Have you ever read the same term over and over, think you know what it says, hear it said a lot, and yet you aren’t quite sure what it means?
I’m like that with “redemption.” I’ve spoken about it. I’ve heard it in countless textbooks, songs, and even popular culture.
Yet part of me wonders if I even know what it means, or if I’ve been using it in the correct context. Sometimes, the Christianese language can become so ingrained, that we forget what terms actually mean.
When I was preparing to teach on soteriology last spring, I prepared by looking up definitions of words connected with it: justification, sanctification, redemption, grace, etc. I thought this would be helpful to both the students and me.
I was reminded that the original context of “redemption” contains hints of an economic transaction. In the Hebrew Scriptures, “redemption” was utilized to describe slaves being freed from bondage. The Greek word for redemption, apolutrósis, occurs 10 times in the New Testament, and only once in the Gospels (Luke 10:28).
While this is helpful, we realize words change meanings, and so we need to reflect upon what “redemption” means in our day. How have you seen it utilized in pop culture? How does it match up (or disconnect) from the Christian tradition? If redemption connects with a substitutionary atonement theory, and if one rejects such a theory, should one continue to use “redemption”?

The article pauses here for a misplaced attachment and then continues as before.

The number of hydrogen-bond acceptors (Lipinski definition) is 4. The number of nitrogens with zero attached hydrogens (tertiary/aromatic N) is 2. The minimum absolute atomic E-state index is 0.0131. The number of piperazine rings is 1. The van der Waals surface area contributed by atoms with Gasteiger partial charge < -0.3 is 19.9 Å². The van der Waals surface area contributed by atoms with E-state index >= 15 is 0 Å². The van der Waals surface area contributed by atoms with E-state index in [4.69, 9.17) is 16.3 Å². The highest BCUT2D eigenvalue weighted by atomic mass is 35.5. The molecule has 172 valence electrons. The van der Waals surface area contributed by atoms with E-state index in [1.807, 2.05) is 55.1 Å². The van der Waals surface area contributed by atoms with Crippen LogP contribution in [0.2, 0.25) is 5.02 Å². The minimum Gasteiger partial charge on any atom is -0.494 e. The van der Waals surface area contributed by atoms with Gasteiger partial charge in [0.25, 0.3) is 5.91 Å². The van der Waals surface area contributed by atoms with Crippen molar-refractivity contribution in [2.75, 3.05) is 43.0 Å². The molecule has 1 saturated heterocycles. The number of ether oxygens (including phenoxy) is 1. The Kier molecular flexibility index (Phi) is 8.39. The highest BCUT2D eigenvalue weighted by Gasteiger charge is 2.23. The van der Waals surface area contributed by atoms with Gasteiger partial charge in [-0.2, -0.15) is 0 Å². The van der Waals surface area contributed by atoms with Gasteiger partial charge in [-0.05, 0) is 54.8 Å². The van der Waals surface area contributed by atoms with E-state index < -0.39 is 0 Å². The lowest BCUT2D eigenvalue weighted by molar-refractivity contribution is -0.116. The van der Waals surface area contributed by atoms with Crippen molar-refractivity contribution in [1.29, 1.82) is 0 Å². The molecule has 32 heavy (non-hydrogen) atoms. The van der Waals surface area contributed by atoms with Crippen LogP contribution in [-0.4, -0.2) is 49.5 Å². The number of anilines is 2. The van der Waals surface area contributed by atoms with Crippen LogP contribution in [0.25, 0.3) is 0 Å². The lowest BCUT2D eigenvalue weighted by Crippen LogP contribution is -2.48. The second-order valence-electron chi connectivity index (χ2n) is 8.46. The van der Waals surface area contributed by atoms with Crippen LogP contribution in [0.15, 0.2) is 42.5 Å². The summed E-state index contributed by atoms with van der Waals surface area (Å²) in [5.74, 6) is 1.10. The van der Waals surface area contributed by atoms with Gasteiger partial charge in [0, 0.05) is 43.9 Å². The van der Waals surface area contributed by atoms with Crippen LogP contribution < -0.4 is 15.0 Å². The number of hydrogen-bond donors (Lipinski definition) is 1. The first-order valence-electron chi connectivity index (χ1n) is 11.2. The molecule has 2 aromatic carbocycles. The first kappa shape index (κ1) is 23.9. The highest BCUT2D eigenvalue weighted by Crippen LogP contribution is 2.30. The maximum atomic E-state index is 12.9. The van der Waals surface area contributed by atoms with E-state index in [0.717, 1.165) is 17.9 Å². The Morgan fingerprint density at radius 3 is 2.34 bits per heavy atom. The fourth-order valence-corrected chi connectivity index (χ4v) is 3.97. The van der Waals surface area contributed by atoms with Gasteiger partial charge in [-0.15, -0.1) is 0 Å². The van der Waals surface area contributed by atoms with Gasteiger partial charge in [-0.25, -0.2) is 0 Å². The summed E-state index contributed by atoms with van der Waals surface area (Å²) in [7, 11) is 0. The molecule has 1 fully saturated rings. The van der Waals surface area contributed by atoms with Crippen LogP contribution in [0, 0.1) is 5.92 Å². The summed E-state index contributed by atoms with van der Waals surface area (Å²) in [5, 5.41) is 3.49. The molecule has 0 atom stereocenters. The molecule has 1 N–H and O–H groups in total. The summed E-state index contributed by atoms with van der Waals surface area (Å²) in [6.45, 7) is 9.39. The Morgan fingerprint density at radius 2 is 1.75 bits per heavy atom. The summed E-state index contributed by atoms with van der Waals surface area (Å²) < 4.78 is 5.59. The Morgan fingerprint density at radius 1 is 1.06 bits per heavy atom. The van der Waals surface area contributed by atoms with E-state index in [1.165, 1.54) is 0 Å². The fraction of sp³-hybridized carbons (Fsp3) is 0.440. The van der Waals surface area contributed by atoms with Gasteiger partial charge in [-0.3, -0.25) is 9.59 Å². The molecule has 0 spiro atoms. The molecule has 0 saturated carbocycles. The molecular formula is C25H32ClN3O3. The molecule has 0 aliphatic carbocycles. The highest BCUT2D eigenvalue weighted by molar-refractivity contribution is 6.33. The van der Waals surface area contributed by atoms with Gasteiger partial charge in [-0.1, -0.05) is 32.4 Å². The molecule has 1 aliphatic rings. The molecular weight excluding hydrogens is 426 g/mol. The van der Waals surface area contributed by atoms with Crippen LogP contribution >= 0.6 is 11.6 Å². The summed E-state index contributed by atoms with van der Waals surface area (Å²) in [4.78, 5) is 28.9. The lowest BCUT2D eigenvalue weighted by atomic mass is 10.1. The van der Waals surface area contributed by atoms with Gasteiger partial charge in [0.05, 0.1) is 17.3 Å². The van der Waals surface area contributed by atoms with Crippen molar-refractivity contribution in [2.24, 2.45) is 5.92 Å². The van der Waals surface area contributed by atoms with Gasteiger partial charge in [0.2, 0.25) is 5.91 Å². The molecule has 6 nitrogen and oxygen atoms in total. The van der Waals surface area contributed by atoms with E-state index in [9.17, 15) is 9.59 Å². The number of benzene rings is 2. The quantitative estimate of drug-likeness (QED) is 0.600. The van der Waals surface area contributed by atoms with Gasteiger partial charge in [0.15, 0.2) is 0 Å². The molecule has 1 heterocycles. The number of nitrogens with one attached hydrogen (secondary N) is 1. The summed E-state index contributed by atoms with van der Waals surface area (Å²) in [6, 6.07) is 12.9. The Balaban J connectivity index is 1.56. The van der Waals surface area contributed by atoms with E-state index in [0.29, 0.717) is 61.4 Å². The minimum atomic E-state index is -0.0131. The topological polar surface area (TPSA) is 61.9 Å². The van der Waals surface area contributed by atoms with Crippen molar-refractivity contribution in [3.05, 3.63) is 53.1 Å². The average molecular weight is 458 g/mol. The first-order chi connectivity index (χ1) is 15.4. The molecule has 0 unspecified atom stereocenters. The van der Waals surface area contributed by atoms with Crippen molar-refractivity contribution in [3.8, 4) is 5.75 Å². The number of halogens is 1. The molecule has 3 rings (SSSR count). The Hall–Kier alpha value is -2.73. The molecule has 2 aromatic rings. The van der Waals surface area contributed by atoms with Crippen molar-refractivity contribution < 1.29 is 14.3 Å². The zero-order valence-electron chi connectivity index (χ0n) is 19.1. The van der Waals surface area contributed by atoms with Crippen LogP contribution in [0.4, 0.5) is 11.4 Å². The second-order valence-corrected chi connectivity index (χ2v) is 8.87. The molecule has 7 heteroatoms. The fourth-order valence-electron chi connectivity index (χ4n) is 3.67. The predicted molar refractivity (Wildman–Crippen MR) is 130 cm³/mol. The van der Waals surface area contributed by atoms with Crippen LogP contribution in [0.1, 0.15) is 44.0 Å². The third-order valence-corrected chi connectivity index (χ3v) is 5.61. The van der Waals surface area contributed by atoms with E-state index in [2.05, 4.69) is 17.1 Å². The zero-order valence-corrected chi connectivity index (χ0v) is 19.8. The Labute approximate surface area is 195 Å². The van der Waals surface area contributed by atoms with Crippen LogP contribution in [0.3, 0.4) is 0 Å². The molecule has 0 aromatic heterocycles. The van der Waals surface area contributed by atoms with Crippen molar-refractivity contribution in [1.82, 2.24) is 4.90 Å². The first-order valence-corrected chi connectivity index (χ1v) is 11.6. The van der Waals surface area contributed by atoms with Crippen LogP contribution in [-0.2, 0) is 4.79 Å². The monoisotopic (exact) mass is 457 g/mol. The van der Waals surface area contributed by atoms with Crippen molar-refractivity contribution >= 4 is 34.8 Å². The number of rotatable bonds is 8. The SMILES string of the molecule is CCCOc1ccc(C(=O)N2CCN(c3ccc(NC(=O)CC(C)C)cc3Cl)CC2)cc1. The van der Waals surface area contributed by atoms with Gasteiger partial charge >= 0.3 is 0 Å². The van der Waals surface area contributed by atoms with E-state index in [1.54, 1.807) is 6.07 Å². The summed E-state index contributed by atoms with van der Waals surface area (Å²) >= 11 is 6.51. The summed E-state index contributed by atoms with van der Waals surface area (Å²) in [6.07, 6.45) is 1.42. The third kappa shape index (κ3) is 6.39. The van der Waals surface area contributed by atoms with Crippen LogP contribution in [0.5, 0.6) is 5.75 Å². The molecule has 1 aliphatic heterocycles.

I’ve perceived “redemption” as equal to salvation in how we use it today (particularly in my Christian context). But the economic nature that accompanies redemption nags at me. I think of redeeming coupons, where the coupon might be a substitute for money or in exchange for goods.
An underlying question is: does redemption equal salvation? Is redemption the most important act in salvation? Is redemption what saves? Who, or what, saves us, and how?
My curiosity over “redemption” makes me reflect thus:
- What words do we need to explore in our ecclesial settings?
- How do we understand soteriology?
- How do we communicate our understanding of soteriology? What might we need to do differently?
- (With that, how do we understand “redemption” in pop culture? How is it different than our understanding of redemption as it relates to our faith?)
- What are some other terms we might alternatively employ?
See Gerald Collins, “Redemption,” in Adrian Hastings, Alistair Mason, and Hugh Pyper, eds., The Oxford Companion to Christian Thought (Oxford: Oxford University Press, 2000), beginning at 588, for more information on the use of “redemption” in Christianity.